The other terrible thing that has happened is that, in violation of Constitutional provisions, all the money of that great mass of money that will be accumulated from contributions, is going to be handed over directly to the banks, 5% for each worker.
EIR: Before they approved the new law, where did that money go?
Ríos: The Social Security Fund was given to the National Bank, and here, too, they have run an operation that violates the law. Before, the National Bank had to invest that money by law, and pay interest to the Fund, that was equivalent to the interest the National Bank itself would have earned by investing its own money.
From a certain point on, they twisted that interpretation of the law, such that the money that the Fund gave to the National Bank was considered the equivalent of any depositor's money, and was treated like the money of any depositor off the streets, and it received a fixed interest rate. So, to repeat, the Fund would enter into a contract, and from the outset it was told, "We are only to pay you 2% or 3% or 4%," and this lost billions of dollars from the reserves of the Social Security Fund. And in this way, the state was able to finance itself with income from the Social Security Fund, to the point that it is believed that if an investigation were done today, the state would owe the Fund more than $8 billion.
Now, this situation has been made worse. It is no longer just the state that is going to be the beneficiary, but also the banks. Because, it turns out that the issue here is that the different banks are all owned by the same people. So, 5% of the more than 2 billion balboas [equivalent to dollars] now in the Fund, plus 5% of everything that's coming into the Social Security Fund, will be handed over to those banks—which obviously means handing it over to those same people, because they are on the boards of directors of almost all the banks, who already were approved for the first privatization, which was carried out in 1997.... Let us suppose that the Fund today has $2 billion; 25% of that $2 billion is $500 million. That would be the total amount that the banks would divide up among themselves. Each bank would get 5% of that $500 million.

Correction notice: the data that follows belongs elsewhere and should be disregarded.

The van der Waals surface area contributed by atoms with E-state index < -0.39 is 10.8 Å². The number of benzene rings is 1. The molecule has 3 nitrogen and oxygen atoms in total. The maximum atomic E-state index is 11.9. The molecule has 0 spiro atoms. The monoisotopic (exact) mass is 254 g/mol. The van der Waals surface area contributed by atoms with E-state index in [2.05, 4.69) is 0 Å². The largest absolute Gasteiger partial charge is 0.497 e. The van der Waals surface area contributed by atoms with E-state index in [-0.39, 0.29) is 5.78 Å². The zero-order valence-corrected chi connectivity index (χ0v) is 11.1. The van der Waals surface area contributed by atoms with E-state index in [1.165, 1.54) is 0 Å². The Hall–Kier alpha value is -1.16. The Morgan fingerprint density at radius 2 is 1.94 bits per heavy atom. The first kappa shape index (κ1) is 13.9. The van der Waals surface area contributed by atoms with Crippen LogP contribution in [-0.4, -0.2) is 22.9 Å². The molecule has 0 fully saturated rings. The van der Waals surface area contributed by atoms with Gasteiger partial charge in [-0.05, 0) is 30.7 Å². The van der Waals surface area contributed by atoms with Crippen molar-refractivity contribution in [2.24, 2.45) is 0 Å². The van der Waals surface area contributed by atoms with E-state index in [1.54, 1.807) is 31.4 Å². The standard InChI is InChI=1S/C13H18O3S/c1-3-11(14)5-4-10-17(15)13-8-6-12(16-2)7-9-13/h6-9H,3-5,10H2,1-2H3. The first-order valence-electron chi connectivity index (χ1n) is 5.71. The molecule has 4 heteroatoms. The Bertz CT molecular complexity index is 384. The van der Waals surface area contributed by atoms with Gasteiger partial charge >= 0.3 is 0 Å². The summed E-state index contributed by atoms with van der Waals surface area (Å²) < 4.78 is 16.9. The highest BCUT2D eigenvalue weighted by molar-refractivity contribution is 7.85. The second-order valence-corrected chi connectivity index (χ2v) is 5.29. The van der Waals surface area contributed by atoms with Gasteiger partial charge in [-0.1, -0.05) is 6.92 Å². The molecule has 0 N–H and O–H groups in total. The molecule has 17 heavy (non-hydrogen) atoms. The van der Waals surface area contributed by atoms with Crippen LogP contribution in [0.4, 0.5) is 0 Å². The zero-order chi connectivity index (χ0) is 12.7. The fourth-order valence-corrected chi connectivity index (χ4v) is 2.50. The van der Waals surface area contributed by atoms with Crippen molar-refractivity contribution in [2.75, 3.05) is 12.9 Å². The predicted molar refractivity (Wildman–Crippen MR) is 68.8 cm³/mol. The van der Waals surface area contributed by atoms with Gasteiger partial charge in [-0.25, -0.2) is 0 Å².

And it is going to be the same banks whose representatives include the Ambassador to Washington, Humber, and others from the Mota family, who are involved with nearly all the banks here. Thus, it is the leading families in Panama who sit on the boards of all the banks, like the Galindos, one of whom is Vice President of the Republic.
In sum, there has been an assault on the Social Security Fund in Panama. The people have been put down. The argument is that there have been a lot of people retiring, but the truth is that the nearly 100,000 retirees who actually exist today are thanks to the 21 years of "dictatorship," when there was labor stability in the public as well as the private sectors. Those are the people who are retiring today, but these people, starting last year, have begun to die out, at a rate of 3,000 to 4,000 a year.
And that means that virtually within five to six years, that whole retired generation, the product of those 21 years of labor stability in the public sector, will no longer be alive, and then, there will be a mass of billions of dollars that [the banks] will keep, which they are going to enjoy, since it will all go to them, because no one from the current generation is going to be able to draw their pension. The generation that is now in their 30s, or from 25 to 50 years of age, has no chance of drawing a pension, either in the private sector or in the public sector.
EIR: The press here, the New York Times and others, say that the real motive behind the privatization, one of the factors behind the reform is—and you mentioned this—that the government is hoping to accumulate, I think you said $115 billion, as capital from this reform, to be used to widen the Canal. Is that true?
Ríos: They don't want the money to widen the Canal, because they are also planning to privatize the Canal, and mortgage it sui generis. What they do want, what the international financial institutions are demanding that the government do, is to put all the money in the banks, and they in turn promise to give loans for the widening of the Canal—as long as the money from the Social Security Fund is put in the private banks.
This is typical of the international financial institutions, right? "Give me the money; it doesn't matter if you lose, that's not my problem. I want you to put it in the private banks, and in particular, in two foreign banks, BBVA and Citibank. If you put the money here, then we will be happy, and then we will give you $8 or $10 billion; we will finance you from the banks. We are going to finance the widening of the Canal in exchange for what we are obviously going to demand as guarantee." No one is going to lend a dollar without a guarantee, and the guarantee is, to put a sui generis mortgage on the Canal by means of which, they are going to be guaranteed the administration, the fees, and all the rest.
EIR: This law is approved, it was signed into law by the President. What is the next step? Will there be more resistance?
Ríos: At this moment, virtually the entire education sector is out on strike. The entire health sector is out on strike, because it is going to be extremely hard on them to extend the period [before they can get a pension], because they are going to go for a while without collecting a nickel. The whole construction industry is on strike. All of Coca Cola in Panama is on strike.